(Adopted by AMS Council on 14 February 2000)
Bull. Amer. Met.Soc., 81, 1338—1340
In spite of decades of effort by government and the private sector to improve observations and warnings, flash floods continue to be one of nature’s worst killers. For example, during an approximately 1-h period on 5 May 1995, 16 lives were lost and over $1 billion in property damage occurred as a result of a flash flood in Dallas, Texas. Similarly, on the evening of 28 July 1997, a flash flood in Fort Collins, Colorado, took five lives and caused over $100 million in property damage. Events such as these ensure that flash floods, along with lightning, remain the leading weather-related causes of deaths in the United States.
Flash floods are distinguished from other types of flooding by the short timescales over which flood-producing rainfall occurs (generally less than 6 h) and the small spatial scales (generally less than 1000 km2) of drainage basins in which flooding occurs. Most flash floods occur at night and, as would be expected, produce the most damage in urban areas. Aside from intense rainfall and small net storm motion, factors that contribute strongly to flash flooding are low permeability or saturated soils, impervious ground surfaces, and steep slopes. Failure of small to medium-sized dams, including debris dams, contributes significantly to the fatalities and damage associated with flash floods. A majority of flash-flood-related deaths occur in motor vehicles as people seek shelter and/or try to escape from rising waters.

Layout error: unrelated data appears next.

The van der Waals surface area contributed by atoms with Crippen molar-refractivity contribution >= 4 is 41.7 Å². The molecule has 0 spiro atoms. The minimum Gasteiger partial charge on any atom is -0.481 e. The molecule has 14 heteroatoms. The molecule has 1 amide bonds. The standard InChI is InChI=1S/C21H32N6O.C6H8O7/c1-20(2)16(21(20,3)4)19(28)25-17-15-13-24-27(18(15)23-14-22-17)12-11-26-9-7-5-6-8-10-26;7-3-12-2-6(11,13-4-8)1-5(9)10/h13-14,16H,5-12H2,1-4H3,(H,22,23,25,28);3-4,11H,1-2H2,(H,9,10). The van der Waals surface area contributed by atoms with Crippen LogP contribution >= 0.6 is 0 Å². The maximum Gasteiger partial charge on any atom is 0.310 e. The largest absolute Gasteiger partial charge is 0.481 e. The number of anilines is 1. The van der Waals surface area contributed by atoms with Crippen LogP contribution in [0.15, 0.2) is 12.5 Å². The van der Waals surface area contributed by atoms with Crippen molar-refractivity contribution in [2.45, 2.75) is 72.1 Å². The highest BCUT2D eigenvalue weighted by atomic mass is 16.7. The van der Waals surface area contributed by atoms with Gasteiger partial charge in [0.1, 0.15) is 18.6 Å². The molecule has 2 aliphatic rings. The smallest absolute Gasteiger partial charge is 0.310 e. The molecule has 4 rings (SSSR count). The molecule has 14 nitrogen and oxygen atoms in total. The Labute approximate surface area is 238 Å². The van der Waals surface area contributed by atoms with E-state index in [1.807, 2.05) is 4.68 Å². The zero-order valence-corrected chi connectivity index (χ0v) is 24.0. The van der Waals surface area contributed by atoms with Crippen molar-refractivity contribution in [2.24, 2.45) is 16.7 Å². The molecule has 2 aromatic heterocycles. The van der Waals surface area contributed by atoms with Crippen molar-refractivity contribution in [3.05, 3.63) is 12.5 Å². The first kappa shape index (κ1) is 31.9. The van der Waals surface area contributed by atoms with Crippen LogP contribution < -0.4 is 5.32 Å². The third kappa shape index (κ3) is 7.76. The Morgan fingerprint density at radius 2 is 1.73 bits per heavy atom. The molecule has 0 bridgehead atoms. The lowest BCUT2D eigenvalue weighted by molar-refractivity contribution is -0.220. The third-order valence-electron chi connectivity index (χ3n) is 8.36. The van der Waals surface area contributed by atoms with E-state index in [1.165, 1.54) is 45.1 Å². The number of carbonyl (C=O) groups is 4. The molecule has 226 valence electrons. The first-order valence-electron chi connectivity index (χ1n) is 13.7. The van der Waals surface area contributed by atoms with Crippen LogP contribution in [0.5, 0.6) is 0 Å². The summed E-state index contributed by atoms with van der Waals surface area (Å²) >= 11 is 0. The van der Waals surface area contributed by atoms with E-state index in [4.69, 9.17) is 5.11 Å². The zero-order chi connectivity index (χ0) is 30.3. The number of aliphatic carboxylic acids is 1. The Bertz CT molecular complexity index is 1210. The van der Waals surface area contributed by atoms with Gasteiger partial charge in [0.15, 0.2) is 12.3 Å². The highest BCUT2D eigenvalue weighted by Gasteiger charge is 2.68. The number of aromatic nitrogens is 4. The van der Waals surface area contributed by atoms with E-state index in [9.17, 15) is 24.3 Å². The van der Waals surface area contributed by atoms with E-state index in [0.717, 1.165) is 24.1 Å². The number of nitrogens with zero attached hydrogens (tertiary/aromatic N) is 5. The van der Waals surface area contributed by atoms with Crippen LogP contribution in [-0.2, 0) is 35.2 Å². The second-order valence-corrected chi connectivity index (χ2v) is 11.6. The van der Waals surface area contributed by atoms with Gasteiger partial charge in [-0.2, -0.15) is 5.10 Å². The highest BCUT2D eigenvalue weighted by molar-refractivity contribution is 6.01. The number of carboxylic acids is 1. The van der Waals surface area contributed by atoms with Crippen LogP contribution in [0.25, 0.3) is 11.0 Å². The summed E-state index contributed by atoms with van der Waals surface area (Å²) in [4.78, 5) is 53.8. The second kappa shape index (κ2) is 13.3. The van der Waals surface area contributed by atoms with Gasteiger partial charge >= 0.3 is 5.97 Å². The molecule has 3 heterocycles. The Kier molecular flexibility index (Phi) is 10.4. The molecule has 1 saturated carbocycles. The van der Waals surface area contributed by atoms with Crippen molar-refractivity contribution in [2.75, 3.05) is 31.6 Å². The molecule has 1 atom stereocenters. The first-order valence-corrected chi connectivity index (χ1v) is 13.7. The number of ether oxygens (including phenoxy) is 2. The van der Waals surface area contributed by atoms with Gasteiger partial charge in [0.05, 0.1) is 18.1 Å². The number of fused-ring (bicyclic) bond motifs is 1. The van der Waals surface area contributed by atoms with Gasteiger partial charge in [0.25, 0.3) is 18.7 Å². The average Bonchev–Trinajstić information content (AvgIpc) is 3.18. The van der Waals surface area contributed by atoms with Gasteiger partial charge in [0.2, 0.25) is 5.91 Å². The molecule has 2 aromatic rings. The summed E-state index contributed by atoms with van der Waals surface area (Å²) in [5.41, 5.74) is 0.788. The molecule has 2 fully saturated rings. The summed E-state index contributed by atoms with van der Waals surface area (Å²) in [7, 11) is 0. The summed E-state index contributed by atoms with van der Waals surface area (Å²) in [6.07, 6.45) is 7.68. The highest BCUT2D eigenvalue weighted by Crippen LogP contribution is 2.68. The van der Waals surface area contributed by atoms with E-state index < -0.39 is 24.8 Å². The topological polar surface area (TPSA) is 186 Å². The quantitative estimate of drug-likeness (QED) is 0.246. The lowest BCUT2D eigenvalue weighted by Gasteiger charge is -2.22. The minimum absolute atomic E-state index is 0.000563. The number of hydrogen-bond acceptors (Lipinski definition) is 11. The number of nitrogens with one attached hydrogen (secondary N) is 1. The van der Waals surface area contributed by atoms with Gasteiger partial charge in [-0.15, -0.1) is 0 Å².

Recreational activities and economic development continue to place pressures on floodplain utilization. As a result, the number of flood-prone communities grows larger and therefore the need for more timely and accurate warnings continues to increase. Although structural measures of protection (e.g., flood control reservoirs) can provide some protection from flooding from larger streams with longer flood lead times, it is too costly to use flood control structures on the large number of small streams flowing through populated areas. Moreover, it is difficult and costly to construct and then continuously monitor the safety of all structures that could mitigate flash flood disasters. Therefore, it is vitally important to reduce the population living in floodplains by providing disincentives to encroachment. This is one of the goals of the national flood insurance program of the Federal Emergency Management Agency (FEMA). Nevertheless, since too many people still dwell along small streams that can easily flood, community warning systems and self-help programs provide the only practical safeguard for many small flood plain communities.
2. Warning systems and new technologies
Essential components of flash flood warning systems include the following.
• preparedness programs that include local citizen involvement.
• Rainfall-observing systems.
• Electronic data communication systems.
• Diagnostic/predictive models.
• Model calibration procedures.
• Warning dissemination systems.
• Action plans for local civil authorities.